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09/08/2018

~ Sweet Heat: Island-Style Mango or Pineapple Salsa ~

IMG_2486In my food world, one of the most common background noises is the chatter of friends or family talking about the great price they scored on a basket or flat of prime produce.  It's big news.  Last week I was the one bragging about the flat of perfect mangos I toddled into my kitchen with.  At 2-for-$1, it was exciting news.  On par with fresh pineapple, mangos are my favorite exotic fruit. Similar in taste and texture to peaches, my first taste of this juicy stone fruit came in Thailand, where a mango hedgehog* was served, compliments of the hotel, every morning with breakfast.

In my kitchen, there's no such thing as a surplus of mangos.

IMG_2438The color of a mango is not an indicator of its ripeness.  Similar to the avocado, a ripe mango will give slightly when pressed.

IMG_2471Mango salsa, full of sweet heat, is a favorite of mine served nachos made with jalapeño Jack cheese. That said, it's a show-stopper topper for Mexican Baja-style fish or seafood tacos, and, I serve it alongside Jamaican-style jerk chicken or pork too.  When I don't have mangos, I make it with pineapple.  Yes, of course it can be made with a combination of both, but, I prefer it with one or the other. While I'm generically referring to this condiment as salsa, technically it is a fruit-based pico de gallo.

6a0120a8551282970b01bb08763663970dIn Mexican, "pico de gallo" literally translates to "rooster's beak". Native Mexicans of the Sonoran region explain that serrano chile peppers, a key component of the dish, resemble a rooster's beak.  Also referred to a "salsa fresca",  pico de gallo is a carefully concocted mixture of diced, fresh, uncooked "salad" ingredients: tomato, onion, cilantro, serrano peppers, salt and lime juice.  I simply swap mangos for tomatoes (in my pico de gallo recipe) to make mango salsa.

6 or 7 diced ingredients + 1 bowl = fresh & rustic salsa...

IMG_2446... with a crisp, clean burst of sweet & spicy heat in every bite.

IMG_2447For the mango pico de gallo:

3-3 1/2  cups 1/2"-diced split and pitted ripe mango flesh/fruit, from 3 ripe mangos, or diced pineapple

1  cup small-diced red bell pepper

3/4  cup each: small-diced red onion and minced, fresh cilantro

1-1 1/2-2  tablespoons fine-diced red serrano chile pepper, for mild, medium or hot, heat control 

1 1/2-2  tablespoons lime juice, fresh or high-quality store-bought not from concentrate

1/2-3/4  teaspoon sea salt, to taste

IMG_2722 IMG_2722 IMG_2722 IMG_2722~Step 1.  With the aid of an Oxo mango splitter-pitter, split and pit the mango.  Use a tablespoon to scoop the fruit from the flesh of each half.  Don't have a mango splitter?  Get one ($12.00).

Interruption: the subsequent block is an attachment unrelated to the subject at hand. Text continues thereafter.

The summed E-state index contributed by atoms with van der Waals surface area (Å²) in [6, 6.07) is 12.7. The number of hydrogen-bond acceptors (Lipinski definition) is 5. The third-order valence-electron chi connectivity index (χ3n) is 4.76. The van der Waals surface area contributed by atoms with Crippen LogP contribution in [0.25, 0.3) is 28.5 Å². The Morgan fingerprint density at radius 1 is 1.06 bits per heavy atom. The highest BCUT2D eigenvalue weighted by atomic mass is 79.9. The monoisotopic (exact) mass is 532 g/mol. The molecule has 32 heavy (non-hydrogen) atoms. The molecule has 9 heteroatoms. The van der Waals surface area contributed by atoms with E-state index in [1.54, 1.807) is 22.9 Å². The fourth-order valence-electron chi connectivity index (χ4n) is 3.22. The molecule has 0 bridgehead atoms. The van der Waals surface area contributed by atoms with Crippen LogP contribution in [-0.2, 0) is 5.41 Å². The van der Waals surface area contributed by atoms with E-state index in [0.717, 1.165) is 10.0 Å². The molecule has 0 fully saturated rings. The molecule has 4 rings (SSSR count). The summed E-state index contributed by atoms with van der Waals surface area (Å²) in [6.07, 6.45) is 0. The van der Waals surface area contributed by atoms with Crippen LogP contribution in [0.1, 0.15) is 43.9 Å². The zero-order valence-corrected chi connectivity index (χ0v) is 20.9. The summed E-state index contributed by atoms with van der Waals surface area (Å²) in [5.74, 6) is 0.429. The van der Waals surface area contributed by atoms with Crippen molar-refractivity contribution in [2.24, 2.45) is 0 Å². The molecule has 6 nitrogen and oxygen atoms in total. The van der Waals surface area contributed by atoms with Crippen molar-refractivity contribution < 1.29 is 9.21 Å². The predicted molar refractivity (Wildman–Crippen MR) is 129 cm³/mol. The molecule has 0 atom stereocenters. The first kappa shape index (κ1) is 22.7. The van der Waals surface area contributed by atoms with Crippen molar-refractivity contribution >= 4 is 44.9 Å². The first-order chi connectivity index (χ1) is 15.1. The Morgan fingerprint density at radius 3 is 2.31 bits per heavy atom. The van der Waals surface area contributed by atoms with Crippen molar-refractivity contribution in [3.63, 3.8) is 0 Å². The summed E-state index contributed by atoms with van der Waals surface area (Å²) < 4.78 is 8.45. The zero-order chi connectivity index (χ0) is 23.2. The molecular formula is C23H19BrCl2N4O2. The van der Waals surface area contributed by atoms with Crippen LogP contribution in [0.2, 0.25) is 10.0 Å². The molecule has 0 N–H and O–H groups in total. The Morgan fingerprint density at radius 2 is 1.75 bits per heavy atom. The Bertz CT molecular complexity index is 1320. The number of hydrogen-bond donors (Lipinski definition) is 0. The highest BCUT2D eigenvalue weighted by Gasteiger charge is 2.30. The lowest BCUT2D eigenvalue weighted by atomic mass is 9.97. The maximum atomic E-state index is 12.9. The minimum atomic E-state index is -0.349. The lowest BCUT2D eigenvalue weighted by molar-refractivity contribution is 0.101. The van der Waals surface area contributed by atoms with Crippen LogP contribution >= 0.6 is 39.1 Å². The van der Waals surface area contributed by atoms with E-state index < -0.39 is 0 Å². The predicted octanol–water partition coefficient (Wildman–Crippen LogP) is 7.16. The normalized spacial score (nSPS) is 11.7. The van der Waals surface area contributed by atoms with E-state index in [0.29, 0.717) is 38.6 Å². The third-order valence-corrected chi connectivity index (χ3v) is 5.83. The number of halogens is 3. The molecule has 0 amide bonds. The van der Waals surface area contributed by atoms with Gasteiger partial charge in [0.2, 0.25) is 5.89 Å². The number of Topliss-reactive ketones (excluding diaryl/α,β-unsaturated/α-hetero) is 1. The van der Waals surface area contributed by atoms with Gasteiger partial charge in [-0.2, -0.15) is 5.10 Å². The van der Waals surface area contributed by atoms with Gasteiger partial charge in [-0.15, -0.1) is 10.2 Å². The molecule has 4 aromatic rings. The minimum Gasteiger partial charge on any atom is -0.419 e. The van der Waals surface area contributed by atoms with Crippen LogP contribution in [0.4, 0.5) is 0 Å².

IMG_2451 IMG_2451 IMG_2451 IMG_2451 IMG_2451 IMG_2451~Step 2.  Place the diced red onion, red bell pepper, and serrano chile pepper in a medium bowl.  Add 1 1/2 tablespoons of lime juice and 1/2 teaspoon of sea salt.  Stir, then set aside about 10 minutes.  Add and stir in the cilantro, followed by the diced mangos (or pineapple).  Set aside at room temperature for 10 more minutes, then, stir and taste.  Add the additional salt and/or lime juice if you feel the mixture needs it -- I added no salt or additional lime juice today.  Refrigerate for at least 1 hour, and up to 6 hours, to allow flavors to marry, prior to serving chilled or at room temperature.  While the mango or pineapple pico de gallo is marinating, stir it 3-4 times throughout this time, whenever it's convenient.

As a condiment to Caribbean-style plantain chips...

IMG_2482... or a topper for Texican-style jalapeño Jack nachos...

IMG_2523... mango or pineapple salsa lights my sweet & savory fire:

IMG_2513Sweet Heat:  Island Style Mango or Pineapple Salsa:  Recipe yields 4 cups salsa.

Special Equipment List: mango splitter-pitter; cutting board; chef's knife; large rubber spatula; 4-cup food-storage container w/tight fitting lid

Mango_hedgehog*Cook's Note:  In order of largest to smallest mango production, India, China, Thailand, Indonesia, Mexico, Central America and the Caribbean (followed by frost-free areas of the USA) lead the world.  Because of it's large center pit and thick skin, unlike the peach, in order to eat this juicy fruit out-of-hand, the "hedgehog" technique is applied.  Once split and pitted, the flesh is scored into squares, then each concave half is picked up and the skin is pressed to a convex shape with the thumbs.

"We are all in this food world together." ~ Melanie Preschutti

(Recipe, Commentary and Photos courtesy of Melanie's Kitchen/Copyright 2018)

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